Adult safeguarding in Northern Ireland 'not fit for purpose'
Older people in Northern Ireland have been left "vulnerable to abuse" due to a lack of safeguarding legislation, according to a leading charity.
Northern Ireland is the only part of the UK and Ireland without specific adult protection laws.
Action on Elder Abuse said older people were "subject to a postcode lottery".
"We have legislation to protect children from abuse and animals from cruelty," said the charity's deputy chief executive Veronica Gray.
"But with a rapidly aging population we remain the only part of the UK and Ireland without dedicated laws to protect older people from abuse, harm and exploitation."
The Department of Health said it was looking at what urgent steps could be taken to strengthen adult safeguarding in Northern Ireland.
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Safeguarding provisions for adults in Northern Ireland were "not fit for purpose", said Mrs Gray, adding that the lack of laws left people "vulnerable to abuse".
She criticised the current lack of devolved institutions.
"We've heard countless calls to establish adult safeguarding legalisation in Northern Ireland," she said.
"We are calling now on our politicians to deliver devolved government to progress this issue and protect those who are vulnerable," she added.
'Brunt of Troubles'
Northern Ireland has been without a functioning executive since January 2017, when the two governing parties - the Democratic Unionist Party (DUP) and Sinn Féin - split in a bitter row.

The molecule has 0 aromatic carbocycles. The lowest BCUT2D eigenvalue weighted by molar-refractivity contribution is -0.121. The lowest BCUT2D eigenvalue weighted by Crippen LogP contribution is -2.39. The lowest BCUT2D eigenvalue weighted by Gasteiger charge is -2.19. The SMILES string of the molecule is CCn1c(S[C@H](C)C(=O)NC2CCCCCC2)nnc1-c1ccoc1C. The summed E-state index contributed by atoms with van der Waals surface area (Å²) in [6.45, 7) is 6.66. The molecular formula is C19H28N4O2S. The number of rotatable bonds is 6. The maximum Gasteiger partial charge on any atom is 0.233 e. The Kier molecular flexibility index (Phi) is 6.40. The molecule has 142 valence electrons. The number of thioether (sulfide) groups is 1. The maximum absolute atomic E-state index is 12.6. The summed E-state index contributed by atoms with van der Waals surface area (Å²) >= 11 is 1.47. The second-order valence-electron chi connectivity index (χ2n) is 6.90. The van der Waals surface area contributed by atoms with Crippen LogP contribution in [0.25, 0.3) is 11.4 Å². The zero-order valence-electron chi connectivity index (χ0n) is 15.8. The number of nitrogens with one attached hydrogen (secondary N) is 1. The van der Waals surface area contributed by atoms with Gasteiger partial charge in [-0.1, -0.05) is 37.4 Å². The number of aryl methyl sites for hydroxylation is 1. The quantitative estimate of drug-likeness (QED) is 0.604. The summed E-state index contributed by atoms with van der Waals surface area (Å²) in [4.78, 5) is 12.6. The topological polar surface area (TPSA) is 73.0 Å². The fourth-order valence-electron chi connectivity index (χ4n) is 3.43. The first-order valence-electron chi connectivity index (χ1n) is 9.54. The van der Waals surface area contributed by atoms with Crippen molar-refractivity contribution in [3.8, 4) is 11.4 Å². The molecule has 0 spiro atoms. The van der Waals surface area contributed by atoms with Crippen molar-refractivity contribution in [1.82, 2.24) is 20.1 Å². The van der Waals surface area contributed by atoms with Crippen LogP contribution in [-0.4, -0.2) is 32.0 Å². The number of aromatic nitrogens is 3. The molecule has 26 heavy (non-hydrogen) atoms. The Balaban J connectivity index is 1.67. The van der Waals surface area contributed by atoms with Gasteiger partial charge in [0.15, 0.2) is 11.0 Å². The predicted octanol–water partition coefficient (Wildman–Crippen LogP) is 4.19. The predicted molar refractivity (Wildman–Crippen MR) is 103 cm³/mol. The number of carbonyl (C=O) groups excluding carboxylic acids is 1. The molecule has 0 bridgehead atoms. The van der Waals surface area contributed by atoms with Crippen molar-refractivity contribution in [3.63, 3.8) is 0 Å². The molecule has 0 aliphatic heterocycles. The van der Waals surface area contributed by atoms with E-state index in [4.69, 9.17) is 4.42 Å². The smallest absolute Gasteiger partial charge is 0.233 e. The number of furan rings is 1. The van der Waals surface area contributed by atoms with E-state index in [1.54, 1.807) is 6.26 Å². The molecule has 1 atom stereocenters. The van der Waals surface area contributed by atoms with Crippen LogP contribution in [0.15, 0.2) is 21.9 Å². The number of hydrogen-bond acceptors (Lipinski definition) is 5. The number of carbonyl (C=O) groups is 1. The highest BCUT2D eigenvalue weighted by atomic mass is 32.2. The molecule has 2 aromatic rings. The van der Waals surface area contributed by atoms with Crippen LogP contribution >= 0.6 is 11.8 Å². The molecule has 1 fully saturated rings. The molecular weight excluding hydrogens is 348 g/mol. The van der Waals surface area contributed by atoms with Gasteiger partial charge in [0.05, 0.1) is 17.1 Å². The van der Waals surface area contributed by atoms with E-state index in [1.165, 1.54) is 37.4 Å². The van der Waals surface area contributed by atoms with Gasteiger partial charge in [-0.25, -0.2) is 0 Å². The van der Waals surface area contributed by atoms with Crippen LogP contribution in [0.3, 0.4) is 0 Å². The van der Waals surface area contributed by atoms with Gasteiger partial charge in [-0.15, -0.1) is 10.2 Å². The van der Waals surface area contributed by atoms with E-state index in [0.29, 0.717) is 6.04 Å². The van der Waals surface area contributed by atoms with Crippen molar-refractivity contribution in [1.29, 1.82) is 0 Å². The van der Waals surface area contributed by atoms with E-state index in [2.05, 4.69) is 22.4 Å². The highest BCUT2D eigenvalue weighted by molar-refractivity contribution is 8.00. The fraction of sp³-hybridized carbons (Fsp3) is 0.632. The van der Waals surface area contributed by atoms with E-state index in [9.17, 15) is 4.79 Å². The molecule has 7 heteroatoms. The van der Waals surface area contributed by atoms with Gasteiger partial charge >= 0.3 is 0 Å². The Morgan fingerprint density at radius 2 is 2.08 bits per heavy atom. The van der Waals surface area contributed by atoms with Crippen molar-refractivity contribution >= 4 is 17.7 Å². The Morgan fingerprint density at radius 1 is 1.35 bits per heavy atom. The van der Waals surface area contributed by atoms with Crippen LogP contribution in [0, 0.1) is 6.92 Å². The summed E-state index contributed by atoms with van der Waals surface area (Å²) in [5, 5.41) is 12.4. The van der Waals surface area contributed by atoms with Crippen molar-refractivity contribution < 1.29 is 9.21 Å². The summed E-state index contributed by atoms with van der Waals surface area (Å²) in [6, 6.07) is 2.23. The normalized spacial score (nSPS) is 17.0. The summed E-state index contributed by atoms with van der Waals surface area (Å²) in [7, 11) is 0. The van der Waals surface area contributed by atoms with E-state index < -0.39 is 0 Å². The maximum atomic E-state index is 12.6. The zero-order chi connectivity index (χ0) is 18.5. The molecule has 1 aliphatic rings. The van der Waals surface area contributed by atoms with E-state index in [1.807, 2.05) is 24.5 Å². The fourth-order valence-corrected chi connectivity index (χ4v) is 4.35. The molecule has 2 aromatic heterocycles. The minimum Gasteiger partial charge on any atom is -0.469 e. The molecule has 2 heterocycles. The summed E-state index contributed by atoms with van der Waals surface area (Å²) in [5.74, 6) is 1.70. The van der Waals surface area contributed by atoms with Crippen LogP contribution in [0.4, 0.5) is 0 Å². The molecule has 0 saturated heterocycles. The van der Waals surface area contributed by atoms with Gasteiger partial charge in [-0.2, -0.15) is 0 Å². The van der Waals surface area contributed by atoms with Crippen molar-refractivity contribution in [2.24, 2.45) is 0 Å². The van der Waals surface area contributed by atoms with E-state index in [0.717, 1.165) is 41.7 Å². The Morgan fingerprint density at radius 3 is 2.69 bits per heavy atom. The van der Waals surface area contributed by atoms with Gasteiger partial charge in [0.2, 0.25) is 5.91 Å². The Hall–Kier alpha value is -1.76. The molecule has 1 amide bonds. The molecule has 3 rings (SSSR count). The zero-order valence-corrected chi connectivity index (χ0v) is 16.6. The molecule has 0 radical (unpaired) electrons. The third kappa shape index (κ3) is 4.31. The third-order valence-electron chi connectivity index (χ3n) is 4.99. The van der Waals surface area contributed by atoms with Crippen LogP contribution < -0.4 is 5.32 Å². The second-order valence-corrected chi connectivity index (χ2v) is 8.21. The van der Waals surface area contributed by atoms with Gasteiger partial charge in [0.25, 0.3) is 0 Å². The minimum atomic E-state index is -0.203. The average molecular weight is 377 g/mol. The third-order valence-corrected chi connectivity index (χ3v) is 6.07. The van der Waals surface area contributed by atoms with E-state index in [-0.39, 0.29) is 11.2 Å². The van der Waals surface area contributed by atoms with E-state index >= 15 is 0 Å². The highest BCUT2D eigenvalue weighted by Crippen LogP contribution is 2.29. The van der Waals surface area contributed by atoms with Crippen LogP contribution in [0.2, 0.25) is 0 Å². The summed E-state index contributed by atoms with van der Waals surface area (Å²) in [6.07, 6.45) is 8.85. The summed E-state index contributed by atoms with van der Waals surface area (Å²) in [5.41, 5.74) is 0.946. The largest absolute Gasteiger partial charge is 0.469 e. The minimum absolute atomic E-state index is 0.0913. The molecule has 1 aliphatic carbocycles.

"Since the fall of the assembly we've seen an increased reliance on charities to step in to meet the needs of the people," said Ms Gray.
"Our older population bore the brunt of the Troubles, and now they're being failed by the institutions designed to protect them. This cannot continue."
Ms Gray highlighted the ongoing scandal involving allegations of abuse of patients at Muckamore Abbey Hospital.
She also cited Dunmurry Manor Care Home which came under scrutiny after a damning report from the Commissioner for Older People in Northern Ireland was published in June.
A 2016 COPNI report showed older people in Northern Ireland were at a higher risk of experiencing financial abuse than elsewhere in the UK, said Mrs Gray.
The report showed that 21% of over-60s in Northern Ireland have reported being victim to financial abuse.
That compares with 0.7% of older people across Great Britain.
The Department of Health said: "The Commissioner for Older People recommended the introduction of an adult safeguarding bill for Northern Ireland in his Home Truths report.
"We also expect the independent review of events at Dunmurry Manor to be submitting a report to the Department soon, which will consider issues related to adult safeguarding.
"In response to those reviews we have been and will be considering what urgent steps we can take to strengthen adult safeguarding in Northern Ireland in the absence of a health minister and an assembly."